Gold Member
Nov 4, 2005
22,238
6
I figured, but I didn't want a new consultant to think the $5000 number was correct.
 

NooraK

Legend Member
Gold Member
Feb 6, 2008
5,884
29
I found this helpful in understanding how fundraisers work.
 

Attachments

  • Nancy Jo Ryan Fundraising tips.doc
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pampered1224

Legacy Member
Silver Member
Apr 13, 2004
3,791
41
There is another reason too for the donation amount. It is simply that PC refuses to MARK UP the price of our products to make the 40% or more avaialble for those fundraisers.
For example. A candy bar costs a group 50 cents each. They in turn sell them for $1. 50% profit. We however sell our Food Chopper at $29.50 doing a regualr party but we sell it for $29.50 on a fundraiser. See - no mark up! I think that was because PC decided that it was better to be honest with our pricing rather than duping the public with outrageous mark ups. And how do you justfy selling a $29.50 Food Chopper for $59 so a group can make 50%?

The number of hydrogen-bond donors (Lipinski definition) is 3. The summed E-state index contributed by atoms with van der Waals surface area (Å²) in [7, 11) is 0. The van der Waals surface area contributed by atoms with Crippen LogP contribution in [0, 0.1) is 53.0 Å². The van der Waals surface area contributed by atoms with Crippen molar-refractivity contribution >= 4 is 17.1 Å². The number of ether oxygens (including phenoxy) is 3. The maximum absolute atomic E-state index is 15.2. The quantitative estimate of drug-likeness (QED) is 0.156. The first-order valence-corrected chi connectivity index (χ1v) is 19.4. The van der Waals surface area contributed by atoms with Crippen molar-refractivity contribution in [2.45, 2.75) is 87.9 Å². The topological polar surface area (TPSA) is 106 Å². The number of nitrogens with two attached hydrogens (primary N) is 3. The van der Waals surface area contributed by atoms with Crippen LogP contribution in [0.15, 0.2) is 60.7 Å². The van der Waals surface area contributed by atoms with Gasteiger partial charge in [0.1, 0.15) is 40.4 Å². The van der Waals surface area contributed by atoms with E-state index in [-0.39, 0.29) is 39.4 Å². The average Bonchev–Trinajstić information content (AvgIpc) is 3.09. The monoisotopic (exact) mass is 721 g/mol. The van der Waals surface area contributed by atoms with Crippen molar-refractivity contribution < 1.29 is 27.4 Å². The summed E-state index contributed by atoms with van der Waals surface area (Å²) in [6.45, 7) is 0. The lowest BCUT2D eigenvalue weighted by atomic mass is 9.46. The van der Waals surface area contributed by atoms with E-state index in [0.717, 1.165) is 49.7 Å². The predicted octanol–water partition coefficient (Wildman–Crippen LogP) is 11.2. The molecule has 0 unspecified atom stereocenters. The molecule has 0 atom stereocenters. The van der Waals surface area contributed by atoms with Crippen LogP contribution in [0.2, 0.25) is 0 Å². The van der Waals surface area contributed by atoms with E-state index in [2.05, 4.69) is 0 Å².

PCMomto4

Member
Jun 15, 2009
258
0
I know for sure that Tupperware does fundraisers and what you pay from their fundraising catalog (because it is different than a catalog you would see if you went to a show) is more than their normal catalog. So they are inflating their already overinflated prices to help cover what they are giving the organization doing the fundraiser.

For example, if my explanation didn't make sense. If you went to a party and bought a bowl from them for 35 dollars, if it is in the fundraising catalog you are probably going to pay 45 for it.